The circuitry to connect the PICkit 3 to the chips is dead simple. I looked into building a little board with a ZIF socket. However, ZIF sockets are like $10 apiece. Before I could submit my order for one, I found a little board on amazon.com from DIYMall that is exactly what I was thinking of building for less than $8.

It took me a couple of nights to figure out how to use the IDE. The PIC itself is mind-numbingly complicated. First step is to set the configuration bits, which tells the PIC things like where it's clock signal is coming from. Then you actually get to the start-up code, where you have to program the chips innards to reflect the configuration you wish to use -- which pins for I/O, and what function blocks are connected to those pins. The PIC16F1503 is complex enough that it would actually take a lot of time and code space to configure each block. But, again, you can't use all that stuff at once, so just focus on the items you need.

The configuration is done by writing to specific memory addresses. This would be easy if the chip allowed direct access to all of the data memory. However, because of the programming architecture, it really only has direct access to the first 128 bytes of memory. So, of that space, all but the first 32 bytes and last 16 bytes of that space are banked into 32 banks of memory. Interspersed in those banks are the configuration registers.

Confused yet? Well, the PIC instruction set is nothing to write home about either. There's only one accumulator (W) and no other implicit registers, other than those in low memory. The PIC16F1503 is at least a mid-range CPU, so it has some additional instructions to make things easier to program.

If you are not an assembly language programmer, you really ought to ask yourself what the heck you are doing writing micro-controller software, but there is a C compiler that can be used.

I had little problem writing a program on the simulator. Getting it into the chips was something more of an ordeal that took me about three days to figure out. I wrote a little program that takes all 6 bits of PORTC and outputs a counter on them. It increments the W register from 0 to 0 (256 times) between counts, so the results should be visible. I used a 32 kHz clock speed, so things ought to happen slowly enough to observe.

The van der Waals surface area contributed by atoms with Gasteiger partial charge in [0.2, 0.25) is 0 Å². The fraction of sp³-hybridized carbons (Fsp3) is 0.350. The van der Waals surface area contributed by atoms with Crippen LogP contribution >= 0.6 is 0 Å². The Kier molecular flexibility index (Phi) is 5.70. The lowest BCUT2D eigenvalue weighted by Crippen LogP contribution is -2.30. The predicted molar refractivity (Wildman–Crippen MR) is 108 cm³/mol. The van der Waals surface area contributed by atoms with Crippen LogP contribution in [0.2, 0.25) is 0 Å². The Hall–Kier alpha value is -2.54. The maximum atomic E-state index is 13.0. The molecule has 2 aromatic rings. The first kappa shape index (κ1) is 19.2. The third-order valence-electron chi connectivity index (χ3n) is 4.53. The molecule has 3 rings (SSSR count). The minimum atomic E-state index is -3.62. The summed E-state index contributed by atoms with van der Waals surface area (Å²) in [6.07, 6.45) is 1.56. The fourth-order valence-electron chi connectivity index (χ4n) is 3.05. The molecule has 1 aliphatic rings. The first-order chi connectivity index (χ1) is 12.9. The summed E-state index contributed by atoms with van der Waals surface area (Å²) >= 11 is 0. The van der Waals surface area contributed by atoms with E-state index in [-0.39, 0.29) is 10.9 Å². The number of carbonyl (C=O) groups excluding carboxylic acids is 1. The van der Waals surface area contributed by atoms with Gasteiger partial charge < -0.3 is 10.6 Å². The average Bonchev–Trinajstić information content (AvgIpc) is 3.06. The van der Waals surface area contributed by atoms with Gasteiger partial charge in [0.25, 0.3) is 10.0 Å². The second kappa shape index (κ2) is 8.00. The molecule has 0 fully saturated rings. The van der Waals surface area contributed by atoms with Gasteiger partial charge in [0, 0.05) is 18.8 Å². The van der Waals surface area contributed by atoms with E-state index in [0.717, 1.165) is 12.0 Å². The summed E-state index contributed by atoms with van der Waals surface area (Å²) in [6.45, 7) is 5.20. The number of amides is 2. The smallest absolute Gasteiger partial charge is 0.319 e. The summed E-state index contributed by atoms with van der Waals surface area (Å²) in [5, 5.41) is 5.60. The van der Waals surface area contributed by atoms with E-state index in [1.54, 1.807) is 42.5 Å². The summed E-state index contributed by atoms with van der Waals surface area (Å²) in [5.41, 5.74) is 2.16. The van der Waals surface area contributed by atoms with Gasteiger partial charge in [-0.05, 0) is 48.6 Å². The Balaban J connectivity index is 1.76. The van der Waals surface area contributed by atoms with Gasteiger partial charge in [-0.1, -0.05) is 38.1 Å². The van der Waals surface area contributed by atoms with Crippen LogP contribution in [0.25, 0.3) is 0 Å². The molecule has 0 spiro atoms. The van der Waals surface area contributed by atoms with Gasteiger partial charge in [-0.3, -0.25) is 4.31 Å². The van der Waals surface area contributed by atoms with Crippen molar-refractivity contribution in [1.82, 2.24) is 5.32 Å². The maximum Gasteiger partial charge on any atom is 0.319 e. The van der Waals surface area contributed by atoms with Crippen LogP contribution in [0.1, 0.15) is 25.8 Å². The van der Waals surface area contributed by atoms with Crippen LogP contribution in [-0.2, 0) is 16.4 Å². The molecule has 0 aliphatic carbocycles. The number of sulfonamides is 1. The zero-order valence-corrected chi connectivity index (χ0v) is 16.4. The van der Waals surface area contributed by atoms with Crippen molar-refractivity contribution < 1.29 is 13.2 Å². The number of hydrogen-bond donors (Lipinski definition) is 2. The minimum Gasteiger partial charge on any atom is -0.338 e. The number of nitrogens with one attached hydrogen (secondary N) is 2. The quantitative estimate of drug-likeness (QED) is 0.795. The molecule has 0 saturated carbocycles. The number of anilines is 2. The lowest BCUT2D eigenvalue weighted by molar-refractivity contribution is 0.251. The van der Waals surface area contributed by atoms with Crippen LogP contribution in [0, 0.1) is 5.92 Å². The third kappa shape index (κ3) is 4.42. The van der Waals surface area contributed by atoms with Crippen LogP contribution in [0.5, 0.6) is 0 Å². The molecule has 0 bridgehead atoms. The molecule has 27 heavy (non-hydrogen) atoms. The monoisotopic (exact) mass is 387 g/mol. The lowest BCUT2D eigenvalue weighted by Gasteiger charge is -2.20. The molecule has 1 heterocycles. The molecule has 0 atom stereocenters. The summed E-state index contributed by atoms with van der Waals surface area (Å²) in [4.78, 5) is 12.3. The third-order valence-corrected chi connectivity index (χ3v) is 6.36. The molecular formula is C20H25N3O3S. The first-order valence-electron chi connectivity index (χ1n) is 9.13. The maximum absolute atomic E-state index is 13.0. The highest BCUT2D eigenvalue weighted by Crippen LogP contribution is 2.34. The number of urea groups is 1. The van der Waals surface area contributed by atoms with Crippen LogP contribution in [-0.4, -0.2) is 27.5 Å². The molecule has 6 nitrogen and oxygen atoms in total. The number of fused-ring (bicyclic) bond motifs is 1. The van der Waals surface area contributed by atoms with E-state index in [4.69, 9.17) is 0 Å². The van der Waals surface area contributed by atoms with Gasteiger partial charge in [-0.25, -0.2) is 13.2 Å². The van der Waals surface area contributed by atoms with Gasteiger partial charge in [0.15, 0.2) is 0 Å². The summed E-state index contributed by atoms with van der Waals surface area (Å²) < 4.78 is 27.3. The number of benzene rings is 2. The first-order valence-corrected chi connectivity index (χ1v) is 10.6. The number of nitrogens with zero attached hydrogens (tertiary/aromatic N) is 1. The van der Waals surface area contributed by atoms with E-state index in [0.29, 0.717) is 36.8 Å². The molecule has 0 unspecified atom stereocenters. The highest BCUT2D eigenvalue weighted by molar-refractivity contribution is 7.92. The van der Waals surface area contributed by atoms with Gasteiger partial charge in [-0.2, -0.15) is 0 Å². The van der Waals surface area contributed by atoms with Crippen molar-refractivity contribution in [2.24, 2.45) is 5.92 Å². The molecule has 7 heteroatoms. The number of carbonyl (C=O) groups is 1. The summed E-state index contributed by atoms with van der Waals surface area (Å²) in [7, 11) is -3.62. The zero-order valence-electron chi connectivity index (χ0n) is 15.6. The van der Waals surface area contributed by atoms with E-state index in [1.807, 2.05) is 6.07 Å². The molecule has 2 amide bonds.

At first, I couldn't get MPLAB X to talk to the PICkit. MPLAB X seemed to know the PICKit was there, but when going to program, it just sat there, doing nothing. After digging around on the web, I found that you could reset the PICKit by holding down it's button while you plugged it into USB.

At that point, MPLAB X was now talking to the PICkit, but it still wouldn't program. The PICkit has an option to supply power for programming, but the default is not to. Once I turned the power on,  I was getting a warning that the PICkit was trying to supply 5 volts, but it was reading only 4.75 volts. Now, there's nothing on the DIYMall board other than a ZIF socket and a couple of jumpers. Setting it to 4.75 volts made the warning go away, but it couldn't find the chip.

It was about this time I started studying the DIYMall board more closely. It came with no documentation, and I couldn't find anything on-line about it either. When I turned it over, I found there were jumper indications. I moved the first jumper to the B position, which was correct for 14-pin chips.

No difference. This shouldn't be so hard!

Looking at the board some more, it turns out that the 14-pin chips aren't supposed to go in pin 1 of the ZIF socket, but way down around pin 30. There was a heavy white line on the backside of the board indicating this. That's the first time I've encountered documentation printed solely on the board itself. I figured I'd try it. Low and behold, it programmed!

Putting it in a board, it worked the first time. I've included a little video of the chip in action.

video